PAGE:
UN chief appoints new envoy to Afghanistan

Roza Otunbayeva, a former president of Kyrgyzstan, will take over from Deborah Lyons of Canada

Roza Otunbayeva pictured in Kyrgyzstan in 2010.
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Former Kyrgyzstan president Roza Otunbayeva has been appointed as the new UN special envoy for Afghanistan, Secretary General Antonio Guterres announced late on Friday.

Ms Otunbayeva succeeds Deborah Lyons of Canada as head of the UN political mission in Afghanistan, known as Unama. She will be in charge of the UN’s humanitarian operations and dealings with the crisis-stricken country’s Taliban rulers.

Mr Guterres said Ms Otunbayeva had more than 35 years of professional experience in leadership, diplomacy, civic engagement and international co-operation.

She served as president in 2010-2011, as foreign minister on three occasions and as deputy prime minister. She was also Kyrgyzstan’s ambassador to the United States and Britain.

Ms Otunbayeva is a member of the UN's high-level advisory board on mediation and head of the Roza Otunbayeva Initiative Foundation in Kyrgyzstan.

UN humanitarian chief Martin Griffiths told the Security Council on Monday that Afghanistan was facing deepening poverty, with 6 million people suffering severe food shortages stemming from humanitarian, economic, climate and financial crises.

Conflict, poverty, climate shocks and food insecurity “have long been a sad reality” in Afghanistan, Mr Griffiths said. What makes the current situation “so critical” is the halt to large-scale development aid since the Taliban takeover a year ago, he said.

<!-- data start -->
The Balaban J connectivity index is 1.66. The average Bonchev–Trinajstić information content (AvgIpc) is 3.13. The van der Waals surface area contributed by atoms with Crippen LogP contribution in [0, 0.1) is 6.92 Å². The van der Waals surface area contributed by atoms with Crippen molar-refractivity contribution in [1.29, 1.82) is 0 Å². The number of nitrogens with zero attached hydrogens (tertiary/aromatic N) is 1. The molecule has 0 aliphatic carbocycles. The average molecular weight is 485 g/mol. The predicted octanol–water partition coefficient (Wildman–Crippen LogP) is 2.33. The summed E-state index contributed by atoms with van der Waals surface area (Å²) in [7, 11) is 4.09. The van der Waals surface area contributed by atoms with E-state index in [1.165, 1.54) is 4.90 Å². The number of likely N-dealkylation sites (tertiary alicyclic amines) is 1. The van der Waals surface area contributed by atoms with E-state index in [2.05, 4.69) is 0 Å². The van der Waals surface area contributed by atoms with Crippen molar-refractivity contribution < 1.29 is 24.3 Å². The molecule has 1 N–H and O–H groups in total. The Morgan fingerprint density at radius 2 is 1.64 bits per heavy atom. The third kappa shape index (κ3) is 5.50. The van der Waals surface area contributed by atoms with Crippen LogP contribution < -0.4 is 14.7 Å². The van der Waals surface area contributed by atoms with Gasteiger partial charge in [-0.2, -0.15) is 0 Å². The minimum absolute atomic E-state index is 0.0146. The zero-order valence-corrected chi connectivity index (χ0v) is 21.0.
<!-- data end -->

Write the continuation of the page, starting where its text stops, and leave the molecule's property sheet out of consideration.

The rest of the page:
More than half the Afghan population — some 24 million people — need assistance and close to 19 million are facing acute levels of food insecurity, he said.

There are worries that those figures will soon worsen as winter weather sends already high fuel and food prices skyrocketing, he said.

Afghanistan’s economy has plummeted since the withdrawal of US and allied forces in August 2021. Foreign aid agencies subsequently pulled out over the Taliban’s refusal to allow girls to attend school and other human rights violations.

Afghan funds abroad have been frozen, although US President Joe Biden has signed an order calling for banks to provide $3.5 billion of the total to a trust fund for distribution through humanitarian groups for Afghan relief and basic needs.

The UN is also seeking billions in relief funds from donor nations.

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Updated: September 03, 2022, 8:37 AM
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